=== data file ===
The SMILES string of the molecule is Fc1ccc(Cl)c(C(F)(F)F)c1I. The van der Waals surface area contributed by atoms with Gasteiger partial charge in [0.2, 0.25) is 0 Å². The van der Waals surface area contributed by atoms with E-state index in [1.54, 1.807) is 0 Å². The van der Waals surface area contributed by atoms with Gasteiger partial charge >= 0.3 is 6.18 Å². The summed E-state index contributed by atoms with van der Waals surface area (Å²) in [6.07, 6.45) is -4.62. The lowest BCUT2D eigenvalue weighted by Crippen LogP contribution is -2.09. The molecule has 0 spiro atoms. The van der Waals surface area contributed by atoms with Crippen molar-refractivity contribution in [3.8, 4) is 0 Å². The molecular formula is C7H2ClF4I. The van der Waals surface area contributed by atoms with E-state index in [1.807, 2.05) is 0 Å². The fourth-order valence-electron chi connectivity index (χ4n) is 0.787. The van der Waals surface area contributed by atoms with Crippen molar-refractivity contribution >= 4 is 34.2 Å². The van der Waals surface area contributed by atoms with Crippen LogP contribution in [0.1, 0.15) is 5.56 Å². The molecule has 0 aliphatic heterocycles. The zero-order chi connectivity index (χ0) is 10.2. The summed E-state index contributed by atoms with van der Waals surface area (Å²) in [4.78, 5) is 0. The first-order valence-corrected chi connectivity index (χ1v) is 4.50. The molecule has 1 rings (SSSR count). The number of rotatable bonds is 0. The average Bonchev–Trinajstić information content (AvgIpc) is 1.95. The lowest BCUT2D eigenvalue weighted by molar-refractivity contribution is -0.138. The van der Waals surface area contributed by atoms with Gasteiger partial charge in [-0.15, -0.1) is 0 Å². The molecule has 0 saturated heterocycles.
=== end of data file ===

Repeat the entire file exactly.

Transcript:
The SMILES string of the molecule is Fc1ccc(Cl)c(C(F)(F)F)c1I. The van der Waals surface area contributed by atoms with Gasteiger partial charge in [0.2, 0.25) is 0 Å². The van der Waals surface area contributed by atoms with E-state index in [1.54, 1.807) is 0 Å². The van der Waals surface area contributed by atoms with Gasteiger partial charge >= 0.3 is 6.18 Å². The summed E-state index contributed by atoms with van der Waals surface area (Å²) in [6.07, 6.45) is -4.62. The lowest BCUT2D eigenvalue weighted by Crippen LogP contribution is -2.09. The molecule has 0 spiro atoms. The van der Waals surface area contributed by atoms with Crippen molar-refractivity contribution in [3.8, 4) is 0 Å². The molecular formula is C7H2ClF4I. The van der Waals surface area contributed by atoms with E-state index in [1.807, 2.05) is 0 Å². The fourth-order valence-electron chi connectivity index (χ4n) is 0.787. The van der Waals surface area contributed by atoms with Crippen molar-refractivity contribution >= 4 is 34.2 Å². The van der Waals surface area contributed by atoms with Crippen LogP contribution in [0.1, 0.15) is 5.56 Å². The molecule has 0 aliphatic heterocycles. The zero-order chi connectivity index (χ0) is 10.2. The summed E-state index contributed by atoms with van der Waals surface area (Å²) in [4.78, 5) is 0. The first-order valence-corrected chi connectivity index (χ1v) is 4.50. The molecule has 1 rings (SSSR count). The number of rotatable bonds is 0. The average Bonchev–Trinajstić information content (AvgIpc) is 1.95. The lowest BCUT2D eigenvalue weighted by molar-refractivity contribution is -0.138. The van der Waals surface area contributed by atoms with Gasteiger partial charge in [-0.15, -0.1) is 0 Å². The molecule has 0 saturated heterocycles.